The newest craze in eco-friendly building is shipping container homes. These unique houses use new or used cargo containers as their primary construction material. And since these shipping containers are cheap and plentiful, you can build your very own shipping container house for a surprisingly low cost.
Sometimes, a project simply demands that you do something the hard way (not the cheap way) and using a tool or piece of equipment in a way that God didn't intend it to be used... as is the case with burying a shipping container. The sides weren't designed to take the constant weight and pressure, and the top surely can't support disbursed weight for extended periods of time. That being said, if you simply must bury the container the safest way to do it is to used Gabion cages as external supports to carry the pressure of the compacted ground.
We have quite a few posts about container housing and modifications, and the great uses of containers around the world; so after a few recommendations we decided to pick up a copy of "Container Atlas: A Practical Guide to Container Architecture". Even if you don't have the time to read the history of each project, it makes a great coffee table book and conversation starter.
It's a tight economy, and everyone everywhere is looking for a good deal. Given the changes coming with Obamacare, the recent Federal government shutdown, and everything else in the world; people are interested in making every dollar they've earned go further. That being said, life goes on and we've got to keep living.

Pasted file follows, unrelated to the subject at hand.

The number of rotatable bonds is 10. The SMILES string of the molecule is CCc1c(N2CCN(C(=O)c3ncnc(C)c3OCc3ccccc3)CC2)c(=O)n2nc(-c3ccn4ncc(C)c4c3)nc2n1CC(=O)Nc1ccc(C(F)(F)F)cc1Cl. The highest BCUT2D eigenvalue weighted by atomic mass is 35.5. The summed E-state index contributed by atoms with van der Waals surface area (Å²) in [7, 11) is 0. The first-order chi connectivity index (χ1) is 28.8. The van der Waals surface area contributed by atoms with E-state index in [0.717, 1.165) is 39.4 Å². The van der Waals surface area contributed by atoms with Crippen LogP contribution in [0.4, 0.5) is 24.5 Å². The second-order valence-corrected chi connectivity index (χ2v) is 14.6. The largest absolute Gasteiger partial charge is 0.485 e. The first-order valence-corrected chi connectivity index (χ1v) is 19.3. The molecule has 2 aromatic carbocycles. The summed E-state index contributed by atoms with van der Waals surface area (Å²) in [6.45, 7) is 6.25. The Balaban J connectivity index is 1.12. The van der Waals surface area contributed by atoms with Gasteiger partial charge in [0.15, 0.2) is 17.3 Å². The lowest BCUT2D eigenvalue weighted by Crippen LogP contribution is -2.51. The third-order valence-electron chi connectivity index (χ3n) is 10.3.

A really common question that we receive through the website is “how do I buy a shipping container?” Given that a portion of the retail clients that use ContainerAuction.com are first time container buyers, our staff and sellers are well trained and have the experience with containers to ask the right questions and make the transaction as smooth as possible. In this article, we’ll cover the initial questions, payment, and the container delivery.
Initial Questions When Buying a Container
Used shipping container modifications have become a very popular, cost effective, and environmentally friendly way to construct new housing, livable and usable structures, or storage units. All that it takes is someone with a creative mind take an every day issue and apply a modified shipping container to it.
One of the biggest differences between a new and used shipping container, aside from the obvious paint and condition, is the lack of a lock box. Used shipping containers are designed with the shipping line or container leasing company in mind; while a new (one trip) shipping container is designed with the end user in mind.
Shipping containes are a big business, both in their original use (shipping things) industry, and their aftermarket applications. Originally, used shipping containers began to gain acceptance as storage units on farms, ranches, and then commercial and residential properties. As more and more people started to see them, some creative architects got involved and began to use them as building blocks for modular housing and cabins - then came the preppers. Preppers, in case you aren't aware, are groups and individuals that are predicting TEOTWAWKO (the end of the world as we know it); and th